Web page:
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Thursday, 14 June 1984
Page: 3018


Senator JONES —Has the attention of the Minister representing the Treasurer been drawn to the Australian Bureau of Statistics recently published figures that show a strong upsurge in lending by banks on home loans for the purchase and construction of new dwellings? Do these statistics show that bank lending for housing reached a record $540m in April, an increase of 2.6 per cent on the March figure of $527m? Are home loans, totalling $2,035m in the first four months of 1984, up 34.6 per cent on those for the same period in 1983? Will the increase in home loans continue? What effects will this lending have on the building industry, other trades in this area and the economy generally?


Senator WALSH —Without doubt the enormous increase in construction activity, particularly in residential building, has made a major contribution to the very high rate of economic growth that will be recorded this financial year, a rate of growth now expected to be in June this year about 10 per cent above what it was in June last year. The growth rate in even the non-farm sector is expected to be 8 per cent, or thereabouts, which is the highest rate of growth that has been recorded since certainly the 1960s and possible even further back. It is very pleasing to the Government, of course, that those growth rates have been achieved and that the housing industry has made a major contribution to them.

I think it is worthy of particular note that, according to the most recent figures, housing investment for the March quarter is some 33 per cent-that is, one third higher than it was in the March quarter of the previous year. This demonstrates that the housing policies put in place by this Government have been far more effective than the housing policies of the previous Government. The policy of this Government has aimed public financial assistance at those marginal home buyers whereas the previous Government's approach was to spread, by way of tax expenditures-thereby hiding the real cost as well, of course-the largesse across the whole spectrum. Therefore any given amount of cost to the public, whether hidden as a tax expenditure or overt as a Budget appropriation, would have been less effective under the previous Government's inept policy than it has been under this Government's policy.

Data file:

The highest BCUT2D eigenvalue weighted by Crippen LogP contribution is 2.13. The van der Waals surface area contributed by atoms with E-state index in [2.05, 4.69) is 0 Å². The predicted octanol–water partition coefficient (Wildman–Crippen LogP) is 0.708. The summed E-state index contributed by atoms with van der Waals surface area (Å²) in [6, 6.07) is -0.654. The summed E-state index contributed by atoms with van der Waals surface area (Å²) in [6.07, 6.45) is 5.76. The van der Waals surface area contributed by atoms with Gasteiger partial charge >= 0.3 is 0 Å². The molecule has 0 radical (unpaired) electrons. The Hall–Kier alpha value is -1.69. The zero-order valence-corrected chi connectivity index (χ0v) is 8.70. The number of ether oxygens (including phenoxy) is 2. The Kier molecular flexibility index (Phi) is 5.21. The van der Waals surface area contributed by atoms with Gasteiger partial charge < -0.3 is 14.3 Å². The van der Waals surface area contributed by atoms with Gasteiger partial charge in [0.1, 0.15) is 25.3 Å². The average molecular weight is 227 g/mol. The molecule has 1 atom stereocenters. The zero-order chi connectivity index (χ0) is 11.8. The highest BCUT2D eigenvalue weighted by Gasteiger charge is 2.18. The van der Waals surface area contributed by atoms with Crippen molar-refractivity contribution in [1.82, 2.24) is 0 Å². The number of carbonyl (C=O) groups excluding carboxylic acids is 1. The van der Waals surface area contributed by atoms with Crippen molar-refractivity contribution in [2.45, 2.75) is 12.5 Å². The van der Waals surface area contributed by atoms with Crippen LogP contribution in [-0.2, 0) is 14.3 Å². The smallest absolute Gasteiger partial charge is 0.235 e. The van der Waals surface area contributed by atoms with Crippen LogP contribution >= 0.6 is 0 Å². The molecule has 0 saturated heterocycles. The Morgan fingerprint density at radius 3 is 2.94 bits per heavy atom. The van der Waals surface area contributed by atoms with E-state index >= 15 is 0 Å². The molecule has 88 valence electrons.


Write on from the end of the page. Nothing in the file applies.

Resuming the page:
Even more encouraging is the fact that home loan approvals for May this year are some 70 per cent in round figures higher than they were at the trough level of home loan approvals of March 1982. The stimulus to building activity, of course, has been assisted not only by the better perceptions of the future of the economy that have been generated since this Government has been in power and the specific assistance aimed at marginal home purchasers, but also by the significant fall in interest rates which has occurred in the last 12 months- something over one per cent on average for housing loans.

The rate of activity now suggests that the Government's target for dwelling commencements, which was set a year ago at 130,000 to 135,000, will be exceeded in the first half of 1984. The economic stimulus of that will not be confined to the building industry; it will spill over to building supplies industries because the building industry has a fairly large multiplier effect on economic activity in general and therefore will generate substantial employment outside the building industry as well as very substantial employment inside it.